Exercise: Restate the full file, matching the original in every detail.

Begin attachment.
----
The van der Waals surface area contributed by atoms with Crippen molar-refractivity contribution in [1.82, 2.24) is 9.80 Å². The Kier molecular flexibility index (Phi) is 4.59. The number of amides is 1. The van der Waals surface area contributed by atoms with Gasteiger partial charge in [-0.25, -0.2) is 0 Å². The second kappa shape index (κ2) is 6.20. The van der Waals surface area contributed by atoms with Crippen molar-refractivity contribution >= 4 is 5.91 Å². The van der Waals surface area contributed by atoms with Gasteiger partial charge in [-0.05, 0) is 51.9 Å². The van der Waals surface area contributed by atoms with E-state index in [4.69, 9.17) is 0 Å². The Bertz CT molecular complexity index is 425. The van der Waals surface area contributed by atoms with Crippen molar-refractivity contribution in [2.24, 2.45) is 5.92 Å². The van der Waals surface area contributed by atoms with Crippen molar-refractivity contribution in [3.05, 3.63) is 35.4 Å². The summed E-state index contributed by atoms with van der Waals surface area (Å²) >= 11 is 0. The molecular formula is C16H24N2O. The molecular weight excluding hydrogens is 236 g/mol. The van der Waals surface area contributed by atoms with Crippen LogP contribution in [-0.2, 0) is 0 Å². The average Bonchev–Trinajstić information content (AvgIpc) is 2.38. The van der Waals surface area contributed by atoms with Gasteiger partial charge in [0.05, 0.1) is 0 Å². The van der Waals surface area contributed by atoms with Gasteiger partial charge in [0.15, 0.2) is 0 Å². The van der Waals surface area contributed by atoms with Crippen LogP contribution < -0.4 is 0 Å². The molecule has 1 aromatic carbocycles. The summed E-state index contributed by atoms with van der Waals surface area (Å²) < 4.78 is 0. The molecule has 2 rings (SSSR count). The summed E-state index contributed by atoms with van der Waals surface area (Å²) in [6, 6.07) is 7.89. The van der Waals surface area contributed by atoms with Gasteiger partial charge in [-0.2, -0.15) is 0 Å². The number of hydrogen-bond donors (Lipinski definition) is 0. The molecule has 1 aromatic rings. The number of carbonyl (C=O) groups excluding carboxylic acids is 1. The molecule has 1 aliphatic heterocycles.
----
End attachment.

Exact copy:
The van der Waals surface area contributed by atoms with Crippen molar-refractivity contribution in [1.82, 2.24) is 9.80 Å². The Kier molecular flexibility index (Phi) is 4.59. The number of amides is 1. The van der Waals surface area contributed by atoms with Gasteiger partial charge in [-0.25, -0.2) is 0 Å². The second kappa shape index (κ2) is 6.20. The van der Waals surface area contributed by atoms with Crippen molar-refractivity contribution >= 4 is 5.91 Å². The van der Waals surface area contributed by atoms with Gasteiger partial charge in [-0.05, 0) is 51.9 Å². The van der Waals surface area contributed by atoms with E-state index in [4.69, 9.17) is 0 Å². The Bertz CT molecular complexity index is 425. The van der Waals surface area contributed by atoms with Crippen molar-refractivity contribution in [2.24, 2.45) is 5.92 Å². The van der Waals surface area contributed by atoms with Crippen molar-refractivity contribution in [3.05, 3.63) is 35.4 Å². The summed E-state index contributed by atoms with van der Waals surface area (Å²) >= 11 is 0. The molecular formula is C16H24N2O. The molecular weight excluding hydrogens is 236 g/mol. The van der Waals surface area contributed by atoms with Crippen LogP contribution in [-0.2, 0) is 0 Å². The average Bonchev–Trinajstić information content (AvgIpc) is 2.38. The van der Waals surface area contributed by atoms with Gasteiger partial charge in [0.05, 0.1) is 0 Å². The van der Waals surface area contributed by atoms with Gasteiger partial charge in [0.15, 0.2) is 0 Å². The van der Waals surface area contributed by atoms with Crippen LogP contribution < -0.4 is 0 Å². The molecule has 1 aromatic carbocycles. The summed E-state index contributed by atoms with van der Waals surface area (Å²) < 4.78 is 0. The molecule has 2 rings (SSSR count). The summed E-state index contributed by atoms with van der Waals surface area (Å²) in [6, 6.07) is 7.89. The van der Waals surface area contributed by atoms with Gasteiger partial charge in [-0.2, -0.15) is 0 Å². The number of hydrogen-bond donors (Lipinski definition) is 0. The molecule has 1 aromatic rings. The number of carbonyl (C=O) groups excluding carboxylic acids is 1. The molecule has 1 aliphatic heterocycles.